And as always, if legal measures ultimately prove deficient, the current trend in corporate accountability and social responsibility seems capable of picking up the slack in the fight against workplace sexual harassment. Along these lines, it would be easy in 2018 to imagine the social media outcry and negative company publicity that would result from a hypothetical Google or Disney corporate announcement constructively signaling the following: “Because we are not legally required to do anything about it, we will be openly disregarding offsite, nonwork-sponsored employee sexual harassment. Thank you for your cooperation!”
* J.D. candidate, 2019, Florida International University College of Law; Judicial Intern to the Honorable Robin S. Rosenbaum of the United States Court of Appeals for the Eleventh Circuit; Law Clerk, Jackson Lewis P.C.
 See generally Anna North, The #MeToo movement and Its Evolution, Explained, Vox (Oct. 9, 2018, 12:30 PM), https://www.vox.com/identities/2018/10/9/17933746/me-too-movement-metoo-brett-kavanaugh-weinstein.
 42 U.S.C. § 2000e-2 (2018).
 Meritor Sav. Bank, FSB v. Vinson, 477 U.S. 57, 66 (1986).
 See Vill. of Tequesta v. Luscavich, Nos. 4D16-2432 and 4D16-4081, 2018 Fla. App. LEXIS 3338, at *16 (Fla. Dist. Ct. App. Mar. 7, 2018) (“[M]ost of the federal cases addressing Title VII sexual harassment and retaliation claims discuss fact patterns involving instances of verbal or physical sexual behavior by a supervisor at a jobsite or off-premises work event.”) (emphasis added).
 See id. at *16–17 (“None of the federal opinions specifically address an argument about how the location or event context of the sexual behavior impacts the analysis.”) (emphasis added).
 See Duggins ex rel. Duggins v. Steak’N Shake, Inc., 3 F. App’x 302, 311 (6th Cir. 2001); Candelore v. Clark Cty. Sanitation Dist., 975 F.2d 588, 590 (9th Cir. 1992); Harris v. Surrey Vacation Resorts, Inc., No. 06-3334-CV-S-GAF, 2008 U.S. Dist. LEXIS 56331, at *20 (W.D. Mo. July 24, 2008); Meece v. Atl. Se. Airlines, Inc., No. 1:04-cv-3698-WSD-ECS, 2006 U.S. Dist. LEXIS 56435, at *6 (N.D. Ga. Aug. 2, 2006); P.F. v. Delta Air Lines, Inc., 102 F. Supp. 2d 132, 138 (E.D.N.Y. 2000).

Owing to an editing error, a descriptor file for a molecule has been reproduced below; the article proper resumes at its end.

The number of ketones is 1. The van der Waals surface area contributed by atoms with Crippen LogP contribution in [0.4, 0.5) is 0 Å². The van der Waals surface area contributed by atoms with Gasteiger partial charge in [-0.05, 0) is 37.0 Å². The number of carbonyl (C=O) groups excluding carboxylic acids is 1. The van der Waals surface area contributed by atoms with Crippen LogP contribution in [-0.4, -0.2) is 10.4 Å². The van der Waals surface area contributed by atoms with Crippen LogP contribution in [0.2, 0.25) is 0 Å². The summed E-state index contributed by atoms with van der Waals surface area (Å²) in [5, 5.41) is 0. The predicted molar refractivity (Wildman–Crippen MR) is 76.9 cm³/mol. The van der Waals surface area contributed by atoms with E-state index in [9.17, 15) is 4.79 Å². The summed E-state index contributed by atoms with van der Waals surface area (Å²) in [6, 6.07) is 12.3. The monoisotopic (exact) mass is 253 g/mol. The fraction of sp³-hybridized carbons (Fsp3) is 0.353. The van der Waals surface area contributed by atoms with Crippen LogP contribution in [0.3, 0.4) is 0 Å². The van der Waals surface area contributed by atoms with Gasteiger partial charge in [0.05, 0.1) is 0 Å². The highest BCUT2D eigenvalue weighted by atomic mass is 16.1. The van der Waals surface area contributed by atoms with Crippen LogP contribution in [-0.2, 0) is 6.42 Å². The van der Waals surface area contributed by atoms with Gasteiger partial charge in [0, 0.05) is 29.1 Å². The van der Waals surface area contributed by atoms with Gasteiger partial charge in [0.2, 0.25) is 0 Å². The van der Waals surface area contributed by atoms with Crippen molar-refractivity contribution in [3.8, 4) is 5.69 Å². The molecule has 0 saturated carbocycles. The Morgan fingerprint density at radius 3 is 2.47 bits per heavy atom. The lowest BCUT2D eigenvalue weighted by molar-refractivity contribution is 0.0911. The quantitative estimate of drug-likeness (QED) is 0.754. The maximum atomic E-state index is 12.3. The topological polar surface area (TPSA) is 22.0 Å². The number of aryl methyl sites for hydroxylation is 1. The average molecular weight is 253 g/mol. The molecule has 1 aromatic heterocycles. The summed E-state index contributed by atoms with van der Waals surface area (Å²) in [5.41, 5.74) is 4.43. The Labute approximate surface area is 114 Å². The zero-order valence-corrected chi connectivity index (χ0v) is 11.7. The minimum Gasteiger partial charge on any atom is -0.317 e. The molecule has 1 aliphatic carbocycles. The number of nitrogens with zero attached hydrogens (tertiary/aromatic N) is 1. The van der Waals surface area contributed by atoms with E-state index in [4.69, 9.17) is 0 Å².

See Harris, 2008 U.S. Dist. LEXIS 56331, at *20; Meece, 2006 U.S. Dist. LEXIS 56435, at *6; Fox v. Pittsburg State Univ., 257 F. Supp. 3d 1112, 1141 (D. Kan. 2017) (recognizing that an “off-campus and after-hours incident certainly had a work nexus”) (emphasis added).
 See Meece, 2006 U.S. Dist. LEXIS 56435, at *6; Fox, 257 F. Supp. 3d at 1141; Harris, 2008 U.S. Dist. LEXIS 56331, at *20.
 See Meritor Sav. Bank, FSB v. Vinson, 477 U.S. 57, 60, 66 (1986) (acknowledging existence of hostile work environment sexual harassment under Title VII in a case where a supervisor/coworker invited an employee to dinner and suggested during the course of the meal that they go to a motel to have sexual relations); Gupta v. Fla. Bd. of Regents, 212 F.3d 571, 584–86 (11th Cir. 2000) (considering supervisor’s frequent calls to employee’s house at night to ask personal questions such as “Are you in bed yet?,” “I was wondering how you were doing?,” and “Are you talking to your boyfriend?”); Weiss v. Coca-Cola Bottling Co. of Chi., 990 F.2d 333, 337 (7th Cir. 1993) (considering, inter alia, supervisor’s attempt to kiss employee at a bar); Smith v. Am. Online, Inc., 499 F. Supp. 2d 1251, 1261 (M.D. Fla. 2007) (harassing conduct consisted of, among other things, supervisor’s comment to employee at the movies, “Damn, you clean up good” and attempt to hug and kiss employee in a restaurant parking lot); Vill. of Tequesta v. Luscavich, Nos. 4D16-2432 and 4D16-4081, 2018 Fla. App. LEXIS 3338, at *16 (Fla. Dist. Ct. App. Mar. 7, 2018) (considering sexual conduct that occurred at a private, nonwork-sponsored party in which coworkers were gathered to celebrate a fellow employee’s promotion).
 See generally Burlington Indus., Inc. v. Ellerth, 524 U.S. 742 (1998); Faragher v. City of Boca Raton, 524 U.S. 775 (1998).